Budgets, Transparency and What the Mayor Said

CBRM Mayor Cecil Clarke being less than transparent.

What to make of that?

I just attended Cape Breton Regional Municipality (CBRM) Mayor Cecil Clarke’s special pre-budget meeting with the business community. I would estimate attendance at 40, including press, council members and “facilitators”—Mistress of Ceremonies Eileen Lannon Oldford of Business Cape Breton (BCB) and keeper-of-the-microphone Christina Lamey.

The purpose of the meeting seemed to be to convince the CBRM’s business community to throw itself wholeheartedly behind Mayor Clarke and all his projects (and, although he didn’t come right out and say it, to vote for him in October) in return for which they will get greater transparency in municipal tenders.

He discussed the budget, which he announced would not be a “good news” document for the benefit of anyone in the audience who’d come expecting otherwise (I don’t think this was a very big contingent). More diligent reporters than I will recount the details; I’d like to focus in on a word that recurred several times during Clarke’s speech: “transparency.”

Apparently, our mayor wants desperately to be more transparent on things like the port file but cannot get the provincial Auditor General to tell him how. The problem, said Clarke, is that the municipality has “no legislative mandate to get into economic development.” (I’ll give you a moment to digest that; he basically said, “We have no official mandate to do the things we’ve been doing for the past three years.”)

When it comes to projects like, say, a $1.5 billion international container pier, the mayor is making it up as he goes along. He spoke to Auditor General Michael Pickup on May 3 and asked him “What can we do for greater transparency?” To which the Auditor General apparently replied, “That’s outside of my scope.”

The only option, according to Clarke, would be to have Council vote to ask the province to send the Auditor General in to do his thing. Clarke declared himself prepared to do that. Of course, if that happens at all, it’s certainly not going to happen before the October elections, so it’s kind of a strange declaration to make: if you distrust me to the point that you want the Auditor General to audit my administration, vote for me and I’ll call him in!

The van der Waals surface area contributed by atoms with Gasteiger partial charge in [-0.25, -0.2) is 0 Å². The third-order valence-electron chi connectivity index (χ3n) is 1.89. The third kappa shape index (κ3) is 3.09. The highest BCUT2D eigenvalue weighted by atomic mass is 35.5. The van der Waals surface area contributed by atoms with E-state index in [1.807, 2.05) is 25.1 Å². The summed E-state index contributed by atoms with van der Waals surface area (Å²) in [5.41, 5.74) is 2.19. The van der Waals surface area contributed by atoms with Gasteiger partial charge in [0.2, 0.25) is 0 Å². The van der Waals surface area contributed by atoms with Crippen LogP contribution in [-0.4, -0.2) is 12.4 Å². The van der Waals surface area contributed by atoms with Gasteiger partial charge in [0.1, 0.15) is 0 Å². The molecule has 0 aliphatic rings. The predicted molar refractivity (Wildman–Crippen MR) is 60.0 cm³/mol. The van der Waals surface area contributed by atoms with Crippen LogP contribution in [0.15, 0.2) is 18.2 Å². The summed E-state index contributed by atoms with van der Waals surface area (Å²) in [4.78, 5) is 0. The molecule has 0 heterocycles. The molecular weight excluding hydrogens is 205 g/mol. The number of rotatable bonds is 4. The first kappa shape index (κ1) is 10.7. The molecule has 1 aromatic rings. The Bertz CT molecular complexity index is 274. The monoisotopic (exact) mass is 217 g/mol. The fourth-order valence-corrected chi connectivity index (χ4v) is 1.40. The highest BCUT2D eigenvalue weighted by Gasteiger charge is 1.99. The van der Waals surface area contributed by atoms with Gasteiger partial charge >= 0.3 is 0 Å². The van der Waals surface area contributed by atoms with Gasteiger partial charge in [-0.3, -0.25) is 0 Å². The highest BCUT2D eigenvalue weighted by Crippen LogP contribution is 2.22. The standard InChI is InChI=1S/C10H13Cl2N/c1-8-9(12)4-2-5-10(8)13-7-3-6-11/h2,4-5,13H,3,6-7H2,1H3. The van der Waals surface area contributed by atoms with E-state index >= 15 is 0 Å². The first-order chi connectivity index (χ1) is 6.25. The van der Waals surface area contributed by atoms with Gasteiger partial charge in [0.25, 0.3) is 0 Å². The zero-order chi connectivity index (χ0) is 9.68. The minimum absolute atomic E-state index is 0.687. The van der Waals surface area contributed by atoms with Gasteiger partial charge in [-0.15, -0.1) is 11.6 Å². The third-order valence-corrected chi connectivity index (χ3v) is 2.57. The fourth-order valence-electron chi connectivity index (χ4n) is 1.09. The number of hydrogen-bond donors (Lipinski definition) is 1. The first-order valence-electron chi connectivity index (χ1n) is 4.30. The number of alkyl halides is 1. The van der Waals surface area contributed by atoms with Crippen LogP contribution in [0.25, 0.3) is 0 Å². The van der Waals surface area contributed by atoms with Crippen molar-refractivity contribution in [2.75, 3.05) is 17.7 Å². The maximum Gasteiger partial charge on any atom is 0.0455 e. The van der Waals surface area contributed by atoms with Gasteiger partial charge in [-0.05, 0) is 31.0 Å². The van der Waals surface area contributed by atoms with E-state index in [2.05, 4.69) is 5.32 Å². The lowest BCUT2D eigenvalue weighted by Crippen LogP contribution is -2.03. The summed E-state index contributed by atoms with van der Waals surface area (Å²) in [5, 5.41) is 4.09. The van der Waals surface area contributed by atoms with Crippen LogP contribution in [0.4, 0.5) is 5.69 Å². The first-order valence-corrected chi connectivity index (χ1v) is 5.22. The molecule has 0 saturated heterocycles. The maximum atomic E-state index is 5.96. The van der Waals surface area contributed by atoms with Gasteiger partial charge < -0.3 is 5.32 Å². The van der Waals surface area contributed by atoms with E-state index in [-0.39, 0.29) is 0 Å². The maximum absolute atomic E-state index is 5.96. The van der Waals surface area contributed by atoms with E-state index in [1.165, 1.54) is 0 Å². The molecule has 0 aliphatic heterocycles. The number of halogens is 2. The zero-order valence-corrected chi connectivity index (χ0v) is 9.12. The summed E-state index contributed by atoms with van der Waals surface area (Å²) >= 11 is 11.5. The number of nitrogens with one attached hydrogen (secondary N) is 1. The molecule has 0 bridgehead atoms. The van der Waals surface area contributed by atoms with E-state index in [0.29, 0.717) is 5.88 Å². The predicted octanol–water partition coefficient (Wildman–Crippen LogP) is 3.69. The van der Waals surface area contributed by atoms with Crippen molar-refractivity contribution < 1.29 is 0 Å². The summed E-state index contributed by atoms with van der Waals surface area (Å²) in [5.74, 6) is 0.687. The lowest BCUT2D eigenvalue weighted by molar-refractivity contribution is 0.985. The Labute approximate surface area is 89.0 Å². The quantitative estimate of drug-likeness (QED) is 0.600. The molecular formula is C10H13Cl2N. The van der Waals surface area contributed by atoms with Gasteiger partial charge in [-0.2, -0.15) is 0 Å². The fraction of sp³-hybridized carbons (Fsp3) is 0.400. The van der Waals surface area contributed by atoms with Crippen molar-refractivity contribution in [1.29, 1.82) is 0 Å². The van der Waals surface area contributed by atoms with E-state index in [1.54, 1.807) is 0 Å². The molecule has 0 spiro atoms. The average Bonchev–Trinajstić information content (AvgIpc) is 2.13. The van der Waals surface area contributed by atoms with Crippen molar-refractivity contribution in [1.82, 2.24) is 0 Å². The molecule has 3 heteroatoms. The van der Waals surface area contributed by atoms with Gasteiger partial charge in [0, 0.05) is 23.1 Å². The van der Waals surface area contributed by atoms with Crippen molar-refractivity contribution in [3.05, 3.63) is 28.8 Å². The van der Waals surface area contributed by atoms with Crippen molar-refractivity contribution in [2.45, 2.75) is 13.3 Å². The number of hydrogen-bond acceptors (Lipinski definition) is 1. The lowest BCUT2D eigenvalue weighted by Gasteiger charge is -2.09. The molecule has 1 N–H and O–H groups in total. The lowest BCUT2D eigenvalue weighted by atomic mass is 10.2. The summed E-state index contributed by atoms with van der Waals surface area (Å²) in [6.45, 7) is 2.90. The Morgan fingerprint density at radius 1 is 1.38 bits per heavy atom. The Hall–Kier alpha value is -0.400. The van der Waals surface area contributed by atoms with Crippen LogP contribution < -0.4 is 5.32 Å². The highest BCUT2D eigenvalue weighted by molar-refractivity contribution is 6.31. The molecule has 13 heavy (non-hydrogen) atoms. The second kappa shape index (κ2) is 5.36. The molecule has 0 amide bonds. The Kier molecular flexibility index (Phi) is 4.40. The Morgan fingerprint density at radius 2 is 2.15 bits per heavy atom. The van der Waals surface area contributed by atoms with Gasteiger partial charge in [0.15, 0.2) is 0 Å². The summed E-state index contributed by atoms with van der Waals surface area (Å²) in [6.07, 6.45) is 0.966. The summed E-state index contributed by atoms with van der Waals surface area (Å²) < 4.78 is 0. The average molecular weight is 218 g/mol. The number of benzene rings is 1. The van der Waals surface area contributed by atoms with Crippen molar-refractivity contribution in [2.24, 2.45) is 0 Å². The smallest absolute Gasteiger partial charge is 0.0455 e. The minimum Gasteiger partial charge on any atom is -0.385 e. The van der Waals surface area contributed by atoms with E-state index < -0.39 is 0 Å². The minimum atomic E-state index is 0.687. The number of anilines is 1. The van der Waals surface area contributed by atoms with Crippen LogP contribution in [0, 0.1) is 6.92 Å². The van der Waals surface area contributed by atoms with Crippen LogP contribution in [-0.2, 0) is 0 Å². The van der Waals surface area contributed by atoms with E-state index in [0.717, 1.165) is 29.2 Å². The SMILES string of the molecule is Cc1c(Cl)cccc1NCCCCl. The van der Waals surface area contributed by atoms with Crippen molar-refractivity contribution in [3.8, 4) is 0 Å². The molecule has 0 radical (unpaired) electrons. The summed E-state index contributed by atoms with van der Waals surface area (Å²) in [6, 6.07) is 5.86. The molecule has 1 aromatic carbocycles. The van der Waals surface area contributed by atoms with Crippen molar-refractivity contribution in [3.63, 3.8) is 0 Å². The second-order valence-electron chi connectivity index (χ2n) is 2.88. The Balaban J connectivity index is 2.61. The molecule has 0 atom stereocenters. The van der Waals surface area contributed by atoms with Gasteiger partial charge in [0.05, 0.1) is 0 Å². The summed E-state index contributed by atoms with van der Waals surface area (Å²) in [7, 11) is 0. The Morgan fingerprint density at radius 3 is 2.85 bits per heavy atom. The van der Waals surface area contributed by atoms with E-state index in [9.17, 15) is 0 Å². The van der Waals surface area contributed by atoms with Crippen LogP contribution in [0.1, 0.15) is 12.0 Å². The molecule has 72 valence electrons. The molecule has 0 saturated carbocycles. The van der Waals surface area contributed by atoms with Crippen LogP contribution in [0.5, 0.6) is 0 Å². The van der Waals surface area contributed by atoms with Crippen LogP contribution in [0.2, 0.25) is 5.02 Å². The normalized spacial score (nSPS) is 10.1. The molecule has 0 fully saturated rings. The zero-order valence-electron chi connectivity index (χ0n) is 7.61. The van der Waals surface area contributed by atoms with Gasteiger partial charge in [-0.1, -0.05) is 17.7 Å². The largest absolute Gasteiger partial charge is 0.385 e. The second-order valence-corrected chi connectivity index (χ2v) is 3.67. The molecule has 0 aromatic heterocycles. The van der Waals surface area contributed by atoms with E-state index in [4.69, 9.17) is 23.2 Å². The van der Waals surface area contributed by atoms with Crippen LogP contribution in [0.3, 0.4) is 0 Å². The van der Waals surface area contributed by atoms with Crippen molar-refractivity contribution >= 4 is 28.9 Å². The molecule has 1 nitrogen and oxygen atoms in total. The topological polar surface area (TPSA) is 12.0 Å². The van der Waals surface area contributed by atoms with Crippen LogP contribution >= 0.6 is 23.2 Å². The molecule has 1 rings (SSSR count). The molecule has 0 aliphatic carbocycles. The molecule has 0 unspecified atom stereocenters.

I’m not the Auditor General (I just heard the entire province of Nova Scotia emit a sigh of relief) but I could tell the Mayor how to be more transparent on the port file: don’t hold 30+ in camera council meetings; don’t hide behind non-disclosure agreements with private companies; don’t rush land sales, like that of Archibald’s Wharf, through council without sufficient time for public input; don’t hire port marketers and CEOs in secret; don’t stack the “arm’s length” Port board with elected officials and municipal employees; seriously, I could go on (you know I can). But do I have to? Does Mayor Clarke really have no idea how to be more transparent? In the “About Mayor Cecil Clarke,” section on the Mayor’s Office page of the CBRM web site, he says:

“The Cape Breton Regional Muncipality [sic] is becoming a more open and transparent [sic] under Cecil Clarke’s leadership”*

Okay, so maybe that typo-riddled sentence fragment raises more questions than it answers, but it does seem to suggest Clarke has some understanding of the concepts of openness and transparency. It certainly doesn’t say, “I am trying to be more transparent but the Auditor General won’t let me.”

On the bright side, there is a way to hear about what’s happening with the port (and things are apparently happening—Clarke and his “team,” including CAO Michael Merritt and CFO Marie Walsh—are fresh back from “negotiations” in Montreal), all you have to do is fork over $250 to attend Ports Days and…

Come to think of it, maybe he doesn’t know what “transparency” means after all.

Random Observations:

  • Clarke, who has staked his reputation on the development of a container pier and who, in a June 2015 speech, waxed eloquent about development plans for downtown Sydney that included “a multi-purpose complex with anchors of the Nova Scotia Community College and the library,” now says that “exciting as they are,” such projects are not his focus. No, three years and change into his mandate, the Mayor has decided his focus is “the immediacy of putting people to work.”
  • Clarke referred to himself not once, but twice as the president of the Union of Nova Scotia Municipalities (UNSM), a position he holds because the actual president, District 4 Councillor Claire Detheridge, is unwell.
  • Local businessman Jim Kehoe thinks it’s time to call Ottawa and tell someone (he didn’t specify whom) that we need that infrastructure money to start flowing. Also, we need more public-private partnerships between local companies and any and all levels of government.
  • Both Lannon Oldford and Clarke called on members of the business community to rally around the CBRM as they have rallied around the residents of Fort McMurray, an uncomfortable parallel that seems to suggest the community Clarke has been leading for almost four years has a lot in common with a city devastated by forest fire.
  • Non-cynical moment: Respect for those business people who took time out of a busy morning to attend that meeting. I question many things in this world, but not their desire to see better days for the CBRM.

*I imagine this sentence will be edited once the CBRM communications department reads this piece, so I took a screen capture of it to prove I’m not making it up.

Screen capture from Mayor Clarke's message re: Transparency on CBRM web site


This article first appeared on goCapeBreton.com